1. God’s love is incomprehensible.
No human mind can comprehend God. We cannot define God. We cannot provide a comprehensive account of who he is. He “dwells in unapproachable light” (1 Tim. 6:16). If God is incomprehensible, then so is his love. While we may and must speak truthfully about his love, we can never fathom it, because it is divine love, as different from our love as his being is different from our being.
2. God’s love can be known.
We cannot define God in the sense of delimiting exhaustively who he is, but we can nonetheless describe him truthfully. We can do so because he has made himself known to us in his Word and he opens our eyes to that Word by his Spirit. How is that possible, given the divine difference? It is possible because God makes himself known to us in creaturely reality.
3. We quickly leap to the wrong conclusions about God’s love.
We are often less alert to the ways in which the love language is to be interpreted in the light of God’s other descriptions of himself. This comes out very clearly when someone says something like, “If I were a God of love then I . . . ” The reasoning that follows is usually un-tethered from God’s wider portrayal of himself in Scripture.
4. God’s love must be “read” within the rest of what Scripture teaches about his divine attributes.
We are not free to pick up the ball of “God is love” and run with it wherever we will. The statement must remain tethered within its immediate context in 1 John 4, within the broader context of John’s writings, and within the ultimate context of God’s entire self-description in Scripture.
5. God’s love must be “read” especially within what Scripture teaches about his triune life.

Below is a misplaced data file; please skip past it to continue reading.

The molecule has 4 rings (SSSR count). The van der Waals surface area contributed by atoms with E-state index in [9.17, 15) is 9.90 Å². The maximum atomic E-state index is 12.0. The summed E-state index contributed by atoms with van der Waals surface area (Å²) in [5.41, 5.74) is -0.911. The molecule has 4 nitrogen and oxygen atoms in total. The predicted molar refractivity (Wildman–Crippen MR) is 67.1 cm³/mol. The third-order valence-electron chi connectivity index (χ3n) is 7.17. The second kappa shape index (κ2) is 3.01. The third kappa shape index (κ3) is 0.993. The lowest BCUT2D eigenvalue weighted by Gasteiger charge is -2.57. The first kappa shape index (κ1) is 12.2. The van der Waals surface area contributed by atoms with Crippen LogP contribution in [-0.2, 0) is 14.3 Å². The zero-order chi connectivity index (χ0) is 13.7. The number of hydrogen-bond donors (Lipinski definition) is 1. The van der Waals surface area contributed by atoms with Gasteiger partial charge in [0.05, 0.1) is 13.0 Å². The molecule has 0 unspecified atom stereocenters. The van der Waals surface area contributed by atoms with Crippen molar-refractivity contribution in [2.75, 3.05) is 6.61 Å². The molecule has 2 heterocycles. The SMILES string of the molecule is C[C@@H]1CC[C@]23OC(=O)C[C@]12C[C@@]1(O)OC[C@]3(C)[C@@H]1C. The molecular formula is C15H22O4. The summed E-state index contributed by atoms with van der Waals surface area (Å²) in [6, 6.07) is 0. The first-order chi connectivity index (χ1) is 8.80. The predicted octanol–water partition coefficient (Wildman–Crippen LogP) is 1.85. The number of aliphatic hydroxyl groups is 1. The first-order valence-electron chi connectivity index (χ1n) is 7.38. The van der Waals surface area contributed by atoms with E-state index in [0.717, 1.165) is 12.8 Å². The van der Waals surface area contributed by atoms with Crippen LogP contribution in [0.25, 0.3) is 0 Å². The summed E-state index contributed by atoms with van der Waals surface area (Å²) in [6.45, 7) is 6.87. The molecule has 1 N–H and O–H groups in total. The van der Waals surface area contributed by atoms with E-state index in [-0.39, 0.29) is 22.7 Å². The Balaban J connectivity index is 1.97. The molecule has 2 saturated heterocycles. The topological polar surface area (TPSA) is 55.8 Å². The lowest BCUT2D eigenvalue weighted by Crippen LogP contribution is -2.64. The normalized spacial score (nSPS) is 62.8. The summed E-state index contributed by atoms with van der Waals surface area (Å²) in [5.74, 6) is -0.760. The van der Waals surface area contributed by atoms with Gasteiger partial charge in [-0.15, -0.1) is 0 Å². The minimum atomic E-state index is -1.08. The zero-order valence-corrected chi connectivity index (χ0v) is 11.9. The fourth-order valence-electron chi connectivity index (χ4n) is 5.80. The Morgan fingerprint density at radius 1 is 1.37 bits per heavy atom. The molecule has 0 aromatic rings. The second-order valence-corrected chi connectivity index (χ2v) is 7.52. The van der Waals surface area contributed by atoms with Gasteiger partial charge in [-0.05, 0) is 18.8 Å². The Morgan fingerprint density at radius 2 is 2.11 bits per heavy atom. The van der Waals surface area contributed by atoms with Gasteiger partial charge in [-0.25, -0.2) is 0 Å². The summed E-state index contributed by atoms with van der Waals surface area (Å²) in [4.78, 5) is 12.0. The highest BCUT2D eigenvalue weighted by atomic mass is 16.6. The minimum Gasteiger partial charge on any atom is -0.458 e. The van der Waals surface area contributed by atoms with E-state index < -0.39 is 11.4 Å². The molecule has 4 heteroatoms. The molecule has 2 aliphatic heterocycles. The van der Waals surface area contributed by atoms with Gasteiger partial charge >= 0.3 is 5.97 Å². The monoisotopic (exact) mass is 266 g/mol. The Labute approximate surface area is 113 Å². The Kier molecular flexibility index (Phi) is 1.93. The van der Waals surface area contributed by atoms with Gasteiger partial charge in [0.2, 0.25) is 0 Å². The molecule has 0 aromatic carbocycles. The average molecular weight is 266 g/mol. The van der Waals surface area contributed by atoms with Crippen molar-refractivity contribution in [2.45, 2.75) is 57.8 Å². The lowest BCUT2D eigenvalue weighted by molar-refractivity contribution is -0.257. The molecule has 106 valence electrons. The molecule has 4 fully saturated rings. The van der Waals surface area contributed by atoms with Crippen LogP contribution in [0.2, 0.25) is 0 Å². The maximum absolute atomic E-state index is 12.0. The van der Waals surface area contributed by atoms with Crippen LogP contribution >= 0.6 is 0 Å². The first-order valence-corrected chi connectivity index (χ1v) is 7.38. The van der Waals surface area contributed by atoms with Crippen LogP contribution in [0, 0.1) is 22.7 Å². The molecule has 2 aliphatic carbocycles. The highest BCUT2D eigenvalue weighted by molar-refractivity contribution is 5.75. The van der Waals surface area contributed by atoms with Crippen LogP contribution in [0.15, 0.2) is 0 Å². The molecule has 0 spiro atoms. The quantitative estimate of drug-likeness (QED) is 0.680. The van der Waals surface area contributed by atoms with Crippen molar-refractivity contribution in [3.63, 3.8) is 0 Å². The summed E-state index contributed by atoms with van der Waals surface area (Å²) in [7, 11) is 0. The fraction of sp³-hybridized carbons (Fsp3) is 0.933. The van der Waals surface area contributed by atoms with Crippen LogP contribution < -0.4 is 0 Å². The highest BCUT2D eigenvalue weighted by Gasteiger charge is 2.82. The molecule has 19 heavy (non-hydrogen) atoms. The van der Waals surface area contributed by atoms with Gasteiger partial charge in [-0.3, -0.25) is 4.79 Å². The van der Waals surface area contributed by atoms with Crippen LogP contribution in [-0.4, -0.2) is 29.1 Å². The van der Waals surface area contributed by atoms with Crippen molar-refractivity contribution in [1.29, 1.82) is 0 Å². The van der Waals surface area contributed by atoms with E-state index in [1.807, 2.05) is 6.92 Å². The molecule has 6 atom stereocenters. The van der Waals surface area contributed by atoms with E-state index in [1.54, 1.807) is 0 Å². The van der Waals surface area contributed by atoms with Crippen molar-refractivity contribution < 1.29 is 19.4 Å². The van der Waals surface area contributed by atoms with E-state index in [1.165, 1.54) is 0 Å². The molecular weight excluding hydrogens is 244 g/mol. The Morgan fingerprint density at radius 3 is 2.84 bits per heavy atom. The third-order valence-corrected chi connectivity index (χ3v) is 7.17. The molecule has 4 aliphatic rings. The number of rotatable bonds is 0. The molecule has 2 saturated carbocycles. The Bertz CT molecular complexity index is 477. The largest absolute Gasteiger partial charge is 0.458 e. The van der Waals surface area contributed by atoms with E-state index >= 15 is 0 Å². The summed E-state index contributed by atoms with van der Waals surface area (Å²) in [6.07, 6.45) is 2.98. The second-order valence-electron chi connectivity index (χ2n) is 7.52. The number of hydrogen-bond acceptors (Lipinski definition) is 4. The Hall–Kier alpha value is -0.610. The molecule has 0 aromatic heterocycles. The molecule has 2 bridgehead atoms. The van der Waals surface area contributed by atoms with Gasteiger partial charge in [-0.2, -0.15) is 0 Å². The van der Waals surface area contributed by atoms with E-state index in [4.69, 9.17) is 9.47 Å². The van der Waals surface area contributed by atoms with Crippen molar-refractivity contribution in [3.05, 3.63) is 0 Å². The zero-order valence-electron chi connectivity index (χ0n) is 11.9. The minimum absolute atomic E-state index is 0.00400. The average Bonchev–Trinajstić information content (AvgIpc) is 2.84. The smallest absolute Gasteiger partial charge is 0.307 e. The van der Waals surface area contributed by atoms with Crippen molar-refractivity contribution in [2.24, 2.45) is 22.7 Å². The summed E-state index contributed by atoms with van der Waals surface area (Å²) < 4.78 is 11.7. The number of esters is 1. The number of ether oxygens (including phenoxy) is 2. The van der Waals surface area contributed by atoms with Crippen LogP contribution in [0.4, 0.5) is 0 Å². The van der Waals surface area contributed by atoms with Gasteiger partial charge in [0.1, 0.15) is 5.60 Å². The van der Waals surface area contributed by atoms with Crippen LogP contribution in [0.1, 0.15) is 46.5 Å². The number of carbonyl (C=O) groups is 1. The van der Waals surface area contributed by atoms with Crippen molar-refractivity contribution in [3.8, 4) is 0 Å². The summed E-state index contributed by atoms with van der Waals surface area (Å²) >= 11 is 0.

Further, the wider context in John’s writings will repeatedly connect the love of God to his triune life. John delights to write of the Father’s love for the Son and the Son’s love for the Father. He even records the Lord Jesus saying that the Father loves him because he lays down his life (John 10:17).
6. Reading God’s love in its wider context keeps us from error.
Love is perhaps the most obvious attribute for consideration from a trinitarian perspective, but we more readily observe that than grasp the theological consequences of it. What a difference it will make if, for example, we recall that the love of God is rooted in the Father’s love for his Son and his resulting will to see the Son honoured (John 5:22–23).
7. Understanding the different manner of God’s love helps us to see its immeasurable magnitude.
The consideration of the love of God in its proper biblical contexts is not an exercise in abstraction of interest only to obscurantist systematic theologians. It may be easier just to think “God is love” and to fill that statement with whatever our human minds suggest. Certainly it requires less mental effort just to let our own minds generate our theology, rather than to subject them to the disciplined study of God’s self-revelation in Scripture.
8. God’s love truly perceived always draws out from us a response of love.
The contemplation of divine love in its biblical fullness is never something that ends in itself. Our rest in God never finds its fulfilment in ourselves but always leads us out of ourselves toward him and toward others. The love of God is to be lived as well as learned. The love of God for us begets love in us for him and for others.